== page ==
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PETALING JAYA: A public spat between the late Lee Kuan Yew’s children has shattered the usually serene political landscape in Singapore, with two siblings accusing their brother Prime Minister Lee Hsien Loong of abusing his powers.
Kuan Yew’s daughter Dr Lee Wei Ling and son Lee Hsien Yang accused their big brother Hsien Loong of, well, acting like “Big Brother”, with Hsien Yang going so far as to say he was fleeing the country.
“We are concerned that the system has few checks and balances to prevent the abuse of government.
“We feel big brother omnipresent. We fear the use of the organs of state against us and Hsien Yang’s wife, Suet Fern,” the two said in a six-page statement that was also posted on Facebook early yesterday morning.
Hsien Yang’s son, Li Shengwu, said the situation had become so bad that the family planned to relocate overseas.
“In the last few years, my immediate family has become increasingly worried about the lack of checks on abuse of power.
“The situation is now such that my parents have made plans to relocate to another country, a painful decision that they have not made lightly,” he said on Facebook.
Wei Ling and Hsien Yang also accused their brother of trying to establish a political dynasty and wanting to “milk” their father’s legacy.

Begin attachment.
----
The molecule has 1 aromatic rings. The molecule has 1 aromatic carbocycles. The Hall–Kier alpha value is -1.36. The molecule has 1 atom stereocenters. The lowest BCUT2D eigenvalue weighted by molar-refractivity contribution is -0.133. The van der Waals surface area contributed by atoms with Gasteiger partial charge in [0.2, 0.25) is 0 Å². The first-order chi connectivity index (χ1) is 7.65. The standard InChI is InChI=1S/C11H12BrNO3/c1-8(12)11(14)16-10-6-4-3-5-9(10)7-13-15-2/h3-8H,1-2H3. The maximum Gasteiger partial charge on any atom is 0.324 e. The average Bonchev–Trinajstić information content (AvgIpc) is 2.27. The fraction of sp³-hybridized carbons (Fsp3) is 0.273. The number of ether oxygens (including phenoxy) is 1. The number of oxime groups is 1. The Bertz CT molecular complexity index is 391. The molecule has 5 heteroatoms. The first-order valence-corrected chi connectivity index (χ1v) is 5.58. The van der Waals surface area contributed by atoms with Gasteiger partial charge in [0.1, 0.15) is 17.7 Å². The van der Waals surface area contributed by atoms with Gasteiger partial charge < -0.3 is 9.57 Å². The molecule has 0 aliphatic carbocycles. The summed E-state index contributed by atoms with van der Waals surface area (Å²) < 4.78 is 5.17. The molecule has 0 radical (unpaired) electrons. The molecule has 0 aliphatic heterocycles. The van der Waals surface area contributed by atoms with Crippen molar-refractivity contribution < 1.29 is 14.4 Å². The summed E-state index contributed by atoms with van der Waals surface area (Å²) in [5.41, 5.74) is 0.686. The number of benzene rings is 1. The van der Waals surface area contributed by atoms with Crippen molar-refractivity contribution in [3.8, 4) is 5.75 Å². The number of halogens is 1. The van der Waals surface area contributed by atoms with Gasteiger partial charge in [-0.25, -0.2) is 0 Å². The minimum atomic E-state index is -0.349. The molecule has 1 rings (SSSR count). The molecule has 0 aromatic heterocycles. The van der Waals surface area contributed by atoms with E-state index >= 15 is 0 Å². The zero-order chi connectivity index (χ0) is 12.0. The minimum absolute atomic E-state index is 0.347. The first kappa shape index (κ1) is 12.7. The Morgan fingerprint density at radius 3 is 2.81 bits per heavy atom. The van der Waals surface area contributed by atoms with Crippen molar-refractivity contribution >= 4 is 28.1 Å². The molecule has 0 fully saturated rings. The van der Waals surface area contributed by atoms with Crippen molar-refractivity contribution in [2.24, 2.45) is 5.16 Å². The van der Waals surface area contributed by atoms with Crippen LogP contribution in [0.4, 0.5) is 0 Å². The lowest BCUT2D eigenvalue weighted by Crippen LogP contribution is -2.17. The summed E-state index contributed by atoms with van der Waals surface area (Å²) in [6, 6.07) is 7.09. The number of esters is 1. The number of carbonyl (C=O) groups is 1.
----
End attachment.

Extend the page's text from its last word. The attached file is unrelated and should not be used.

They said Hsien Loong and his wife Ho Ching – the CEO of state investor Temasek Holdings – harboured political ambitions for their son Li Hongyi, who works at government agency GovTech Singapore.
The heart of the matter seems to be the siblings’ unhappiness that Hsien Loong was not following their father’s wishes in demolishing the family home at 38 Oxley Road.
Before he passed away in March 2015, Kuan Yew had already expressed his desire that the house he moved into and lived in since 1945 be demolished because he did not want it becoming a “political shrine”.
That desire was part of his last will and testament, but the current prime minister has declined to follow through.
His siblings have attributed this refusal to Hsien Loong’s political ambition.
“Indeed, Hsien Loong and Ho Ching expressed plans to move with their family into the house as soon as possible after Kuan Yew’s passing,” said Wei Ling and Hsien Yang.
“This move would have strengthened Hsien Loong’s inherited mandate for himself and his family.
“Moreover, even if Hsien Loong did not live at 38 Oxley Road, the preservation of the house would enhance his political capital,” they said.
Hsien Loong, who is travelling overseas with his family, said he was disappointed and saddened by his siblings for “publicising private family matters”.
“I am deeply saddened by the unfortunate allegations that they have made.
“Ho Ching and I deny these allegations, especially the absurd claim that I have political ambitions for my son.
“Since my father’s passing in March 2015, as the eldest son I have tried my best to resolve the issues among us within the family, out of respect for our parents.
“My siblings’ statement has hurt our father’s legacy,” Hsien Loong said in a statement posted on Facebook.
Singaporeans seem divided on the matter.
On Hsien Yang’s Facebook page, he was greeted by more criticism than praise, with some accusing him of being the one who had tainted his father’s legacy.
“A family feud that is aired so openly is a sad thing to see,” said Dolpzy Do.
On Hsien Loong’s Facebook, it was generally the opposite.
Pointing out that Kuan Yew had passed away over two years ago, Jacq Low said, “His last will should have been settled by now.”
While such a public spat is rare in Singapore, it is not unprecedented. Last year, as the island-republic commemorated the first anniversary of Kuan Yew’s death, Wei Ling went public with similar concerns.